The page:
Braintree Museum

We went to Braintree Museum specifically to see an exhibition called Life in an English Village. The exhibition brought together work by the internationally famous Bardfield artists. They were a group of artists based in and around the Essex village of Great Bardfield for much of the twentieth century.

The exhibition took its name from a book written by Edward Bawden: Life in an English Village, first published by Penguin Books in 1949.

The main focus of the exhibition was a series of sketches by Edward Bawden of scenes for village life during the 1950’s. These were black and white pencil drawings, showing people in their homes, at the shops and in the pub. There was also a collection of prints, and in particular I liked Braintree Station by Edward Bawden. You can view it here, on the website of the Fry Art Gallery.

The exhibition ran from 28th January to 15th April 2017. However if you would like to see work by the Great Bardfield artists, a visit to the Fry Gallery which is in Saffron Walden would be a good idea.

We then looked around the museum. The museum is based in the former Manor Street School, and there is evidence of its past life all around you. The old school hall is the main exhibition area, the children’s coat hooks are still in place, waiting for winter coats to be hung on them, and one of the old class rooms is furnished as a Victorian schoolroom, complete with teachers desk, cane and dunces cap. The schoolroom is used for class visits for today’s children to find out what school was like in the nineteenth century.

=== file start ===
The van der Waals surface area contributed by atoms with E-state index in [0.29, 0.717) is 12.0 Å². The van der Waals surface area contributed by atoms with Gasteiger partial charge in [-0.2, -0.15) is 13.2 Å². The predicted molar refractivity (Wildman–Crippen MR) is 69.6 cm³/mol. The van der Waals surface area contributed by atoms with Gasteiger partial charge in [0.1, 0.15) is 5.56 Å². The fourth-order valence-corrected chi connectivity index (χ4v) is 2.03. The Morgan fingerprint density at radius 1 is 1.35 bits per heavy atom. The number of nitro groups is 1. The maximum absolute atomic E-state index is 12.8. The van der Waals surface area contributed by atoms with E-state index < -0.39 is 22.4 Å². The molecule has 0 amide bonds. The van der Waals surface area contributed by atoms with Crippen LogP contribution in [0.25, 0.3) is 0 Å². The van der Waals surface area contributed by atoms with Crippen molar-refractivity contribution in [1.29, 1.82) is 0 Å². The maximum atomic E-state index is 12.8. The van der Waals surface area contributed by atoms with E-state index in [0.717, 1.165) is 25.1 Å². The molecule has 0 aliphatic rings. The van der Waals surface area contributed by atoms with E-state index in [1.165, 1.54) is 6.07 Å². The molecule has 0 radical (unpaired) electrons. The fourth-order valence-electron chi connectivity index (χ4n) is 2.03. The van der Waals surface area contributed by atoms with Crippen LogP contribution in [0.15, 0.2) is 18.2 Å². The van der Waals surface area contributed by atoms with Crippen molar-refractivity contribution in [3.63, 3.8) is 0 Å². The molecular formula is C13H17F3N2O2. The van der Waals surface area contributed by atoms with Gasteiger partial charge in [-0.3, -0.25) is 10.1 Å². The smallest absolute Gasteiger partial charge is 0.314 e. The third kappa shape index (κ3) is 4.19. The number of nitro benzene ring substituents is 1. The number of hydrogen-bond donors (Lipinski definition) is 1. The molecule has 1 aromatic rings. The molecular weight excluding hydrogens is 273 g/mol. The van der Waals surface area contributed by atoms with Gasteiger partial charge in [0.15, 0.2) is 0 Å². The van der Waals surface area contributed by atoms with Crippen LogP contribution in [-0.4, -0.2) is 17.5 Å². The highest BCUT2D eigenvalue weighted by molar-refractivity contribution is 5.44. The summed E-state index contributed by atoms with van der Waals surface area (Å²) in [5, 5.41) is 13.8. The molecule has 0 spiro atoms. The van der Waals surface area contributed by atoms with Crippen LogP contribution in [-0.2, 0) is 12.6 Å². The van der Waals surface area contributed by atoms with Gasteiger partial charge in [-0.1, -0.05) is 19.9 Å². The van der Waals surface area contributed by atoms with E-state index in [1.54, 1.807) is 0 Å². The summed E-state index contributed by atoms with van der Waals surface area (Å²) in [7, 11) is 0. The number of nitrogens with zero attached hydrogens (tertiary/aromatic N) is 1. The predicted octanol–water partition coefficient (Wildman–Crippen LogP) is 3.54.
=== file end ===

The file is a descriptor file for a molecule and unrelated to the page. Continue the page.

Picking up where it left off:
Braintree has been home to two nationally and internationally important companies; Courtaulds and Crittal and both companies are represented in the displays. There are beautiful examples of silk, including a full Victorian deep-mourning outfit, which I found quite disturbing. The ensemble reminded me of a character out of a Dr. Who story. Certainly not for the faint-hearted.

It’s a small museum, but full of interesting objects, telling the story of an Essex market town. After our trip to the museum we went for a coffee and hot chocolate (it was a very cold day) at Costa Coffee, which was in an old timber-framed building, which had clearly been a pub at some point in its long life. It was a very pleasant end to our trip to the museum. i have to admit though that this wasn’t the end of our trip to Braintree, because we then drove to Freeport Shopping Centre for a spot of retail therapy. There is a link between the museum and the shopping centre, as the museum reflects on consumerism through its exhibitions about design, textiles and clothes, but that’s not the reason we went to Freeport!